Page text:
Windows 8 and Windows 9 128-BIT Operating System?

Despite much criticism, Vista was a major version of Windows. If there are glaring differences between its critics and Windows 7, it is nevertheless the foundation introduced by Vista in January 2007.

However, the meaning of the story twists: the same Windows 7 should logically have been a minor version to meet the alternation to Microsoft. But now that the editor suggests a major version again! What about Windows 8 then?

The word "minor" was ultimately irrelevant to the sales or the effect on the general public: Windows XP was a minor version! But Windows 8 may not be as important, Microsoft has left several times to understand that renewals are undertaken significantly in technology.


Windows 8 is now the first Microsoft operating system from which only 64 bits should continue. Already with Windows 7, the two DVDs are delivered consistently in all editions and Office 2010 is also available in 64 bits. But little information has leaked showing that Microsoft was already working on the … 128 bits.



A LinkedIn profile, which has already been taken down, for a Robert Morgan, Senior Research & Development at Microsoft, has shone a sliver of light on the possibility of 128-bit support coming to Windows 8. Morgan has been with the software giant since January 2002, but we’re more intrigued with what his profile (first paragraph) and his status (second paragraph) recently stated:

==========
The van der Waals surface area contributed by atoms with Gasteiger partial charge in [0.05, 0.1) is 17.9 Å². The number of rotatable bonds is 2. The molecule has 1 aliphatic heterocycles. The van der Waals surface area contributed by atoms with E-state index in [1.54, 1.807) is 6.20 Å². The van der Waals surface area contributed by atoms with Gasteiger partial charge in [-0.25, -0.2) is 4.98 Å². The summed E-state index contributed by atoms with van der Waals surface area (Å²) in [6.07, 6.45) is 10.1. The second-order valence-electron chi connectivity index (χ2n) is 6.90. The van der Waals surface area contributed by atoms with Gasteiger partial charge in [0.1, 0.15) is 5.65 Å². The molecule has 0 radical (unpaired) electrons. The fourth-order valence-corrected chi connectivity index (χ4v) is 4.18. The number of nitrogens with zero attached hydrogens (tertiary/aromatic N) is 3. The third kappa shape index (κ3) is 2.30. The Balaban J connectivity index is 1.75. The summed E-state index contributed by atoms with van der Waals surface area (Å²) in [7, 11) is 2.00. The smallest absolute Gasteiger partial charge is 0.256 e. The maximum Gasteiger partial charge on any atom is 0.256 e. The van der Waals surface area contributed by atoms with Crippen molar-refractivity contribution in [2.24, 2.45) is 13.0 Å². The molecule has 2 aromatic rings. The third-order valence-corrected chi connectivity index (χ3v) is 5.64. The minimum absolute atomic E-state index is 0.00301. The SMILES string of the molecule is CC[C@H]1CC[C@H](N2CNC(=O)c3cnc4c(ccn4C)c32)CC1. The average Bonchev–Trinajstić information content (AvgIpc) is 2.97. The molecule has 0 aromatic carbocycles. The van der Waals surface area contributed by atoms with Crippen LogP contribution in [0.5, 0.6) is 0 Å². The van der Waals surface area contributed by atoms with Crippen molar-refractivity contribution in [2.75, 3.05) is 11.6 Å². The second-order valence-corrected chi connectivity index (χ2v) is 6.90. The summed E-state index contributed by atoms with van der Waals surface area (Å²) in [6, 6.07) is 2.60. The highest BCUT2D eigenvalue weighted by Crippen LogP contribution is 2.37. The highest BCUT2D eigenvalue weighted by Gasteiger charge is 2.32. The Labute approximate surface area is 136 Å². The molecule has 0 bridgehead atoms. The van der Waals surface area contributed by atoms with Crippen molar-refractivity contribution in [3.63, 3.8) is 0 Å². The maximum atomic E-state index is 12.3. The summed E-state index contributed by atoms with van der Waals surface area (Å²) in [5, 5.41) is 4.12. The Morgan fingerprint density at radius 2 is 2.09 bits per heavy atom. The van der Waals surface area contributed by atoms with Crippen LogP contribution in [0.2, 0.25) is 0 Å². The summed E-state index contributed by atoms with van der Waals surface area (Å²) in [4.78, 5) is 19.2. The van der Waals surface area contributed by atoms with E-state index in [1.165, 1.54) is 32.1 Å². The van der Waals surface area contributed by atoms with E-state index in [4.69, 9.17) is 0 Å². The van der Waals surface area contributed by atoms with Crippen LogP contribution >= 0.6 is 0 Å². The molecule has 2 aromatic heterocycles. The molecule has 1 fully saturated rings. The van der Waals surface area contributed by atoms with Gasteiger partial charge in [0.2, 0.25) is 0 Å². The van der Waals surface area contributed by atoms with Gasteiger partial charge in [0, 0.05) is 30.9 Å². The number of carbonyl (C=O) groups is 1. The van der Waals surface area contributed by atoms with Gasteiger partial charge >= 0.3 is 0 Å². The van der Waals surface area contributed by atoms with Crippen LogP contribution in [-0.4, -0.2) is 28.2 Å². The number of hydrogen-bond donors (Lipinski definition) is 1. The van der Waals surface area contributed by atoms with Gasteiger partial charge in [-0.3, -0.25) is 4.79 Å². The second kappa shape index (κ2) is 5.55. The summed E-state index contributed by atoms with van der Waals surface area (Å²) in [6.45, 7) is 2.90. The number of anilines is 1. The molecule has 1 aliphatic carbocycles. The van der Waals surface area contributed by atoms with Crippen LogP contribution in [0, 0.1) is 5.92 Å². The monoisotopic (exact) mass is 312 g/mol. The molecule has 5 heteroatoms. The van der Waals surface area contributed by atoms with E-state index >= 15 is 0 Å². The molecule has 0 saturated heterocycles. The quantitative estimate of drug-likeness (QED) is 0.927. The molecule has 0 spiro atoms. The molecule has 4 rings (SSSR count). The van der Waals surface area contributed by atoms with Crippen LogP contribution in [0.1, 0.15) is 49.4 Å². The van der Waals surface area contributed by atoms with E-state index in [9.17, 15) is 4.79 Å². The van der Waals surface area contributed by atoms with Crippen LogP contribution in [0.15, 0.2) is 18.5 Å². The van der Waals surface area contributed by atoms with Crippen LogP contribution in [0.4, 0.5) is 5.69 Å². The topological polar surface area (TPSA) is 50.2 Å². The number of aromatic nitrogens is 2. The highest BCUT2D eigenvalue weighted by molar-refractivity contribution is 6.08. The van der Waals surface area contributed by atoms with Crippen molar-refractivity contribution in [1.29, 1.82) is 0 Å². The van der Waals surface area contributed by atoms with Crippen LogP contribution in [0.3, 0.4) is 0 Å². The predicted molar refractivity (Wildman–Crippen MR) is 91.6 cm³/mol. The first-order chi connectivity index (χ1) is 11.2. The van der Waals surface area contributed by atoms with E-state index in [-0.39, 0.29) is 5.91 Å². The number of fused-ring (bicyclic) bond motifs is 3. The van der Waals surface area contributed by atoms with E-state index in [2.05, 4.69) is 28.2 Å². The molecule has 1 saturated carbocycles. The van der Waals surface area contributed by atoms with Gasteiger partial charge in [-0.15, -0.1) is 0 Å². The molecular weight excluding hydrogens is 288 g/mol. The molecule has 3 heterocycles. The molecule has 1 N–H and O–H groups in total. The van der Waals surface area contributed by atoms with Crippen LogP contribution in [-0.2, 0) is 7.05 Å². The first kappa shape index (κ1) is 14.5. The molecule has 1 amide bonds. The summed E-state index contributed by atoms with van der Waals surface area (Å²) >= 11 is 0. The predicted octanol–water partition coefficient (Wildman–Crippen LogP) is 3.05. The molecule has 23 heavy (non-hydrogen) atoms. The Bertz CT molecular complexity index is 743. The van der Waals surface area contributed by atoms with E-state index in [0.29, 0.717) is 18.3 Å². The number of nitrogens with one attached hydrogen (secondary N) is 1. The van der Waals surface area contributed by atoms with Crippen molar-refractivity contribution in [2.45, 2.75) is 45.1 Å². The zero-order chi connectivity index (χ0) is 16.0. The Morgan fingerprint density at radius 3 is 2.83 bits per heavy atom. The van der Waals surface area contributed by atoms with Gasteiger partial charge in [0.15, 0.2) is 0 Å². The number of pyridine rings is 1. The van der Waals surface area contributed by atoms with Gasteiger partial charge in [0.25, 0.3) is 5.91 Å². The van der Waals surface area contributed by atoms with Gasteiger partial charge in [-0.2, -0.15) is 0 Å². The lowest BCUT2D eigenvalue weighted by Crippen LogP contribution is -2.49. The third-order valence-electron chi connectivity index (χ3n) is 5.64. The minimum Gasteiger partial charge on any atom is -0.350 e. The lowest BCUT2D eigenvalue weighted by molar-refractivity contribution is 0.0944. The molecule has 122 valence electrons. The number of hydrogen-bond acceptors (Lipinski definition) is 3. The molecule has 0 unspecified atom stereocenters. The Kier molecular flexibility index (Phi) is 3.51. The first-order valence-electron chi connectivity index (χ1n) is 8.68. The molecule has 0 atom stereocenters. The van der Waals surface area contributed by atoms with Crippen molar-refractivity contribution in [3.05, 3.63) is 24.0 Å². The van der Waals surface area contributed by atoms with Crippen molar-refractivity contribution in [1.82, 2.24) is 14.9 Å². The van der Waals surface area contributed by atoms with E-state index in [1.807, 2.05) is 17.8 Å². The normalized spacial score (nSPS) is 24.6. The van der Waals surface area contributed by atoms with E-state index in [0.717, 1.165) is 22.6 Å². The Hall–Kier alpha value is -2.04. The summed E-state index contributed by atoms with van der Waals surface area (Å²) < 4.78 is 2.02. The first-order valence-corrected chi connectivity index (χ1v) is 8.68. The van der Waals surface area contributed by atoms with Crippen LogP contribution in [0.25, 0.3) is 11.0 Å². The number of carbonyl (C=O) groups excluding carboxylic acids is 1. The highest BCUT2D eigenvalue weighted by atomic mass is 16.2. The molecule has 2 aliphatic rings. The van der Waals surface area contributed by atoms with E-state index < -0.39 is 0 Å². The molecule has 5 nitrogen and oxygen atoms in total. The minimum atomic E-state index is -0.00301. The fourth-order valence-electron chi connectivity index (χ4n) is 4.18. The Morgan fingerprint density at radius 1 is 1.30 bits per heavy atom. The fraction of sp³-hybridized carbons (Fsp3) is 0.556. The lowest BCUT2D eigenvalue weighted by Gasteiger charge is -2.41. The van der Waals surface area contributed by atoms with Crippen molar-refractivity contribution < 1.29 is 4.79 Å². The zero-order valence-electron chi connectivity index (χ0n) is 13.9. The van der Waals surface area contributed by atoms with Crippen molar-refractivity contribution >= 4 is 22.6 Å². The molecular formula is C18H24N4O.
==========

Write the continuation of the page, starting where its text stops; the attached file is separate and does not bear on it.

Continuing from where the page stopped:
"Working in high security department for research and development involving strategic planning for medium and longterm projects. Research & Development projects including 128bit architecture compatibility with the Windows 8 kernel and Windows 9 project plan. Forming relationships with major partners: Intel, AMD, HP, and IBM.

Robert Morgan is working to get IA-128 working backwards with full binary compatibility on the existing IA-64 instructions in the hardware simulation to work for Windows 8 and definitely Windows 9."

Clearly, projects of the section include compatibility with 128-bit kernel of Windows 8 and the emerging plans for Windows 9. This work would be done through relationships with Intel, AMD, HP and IBM. And since it comes from AMD, a message on the same profile of Robert Morgan was somewhat shown:

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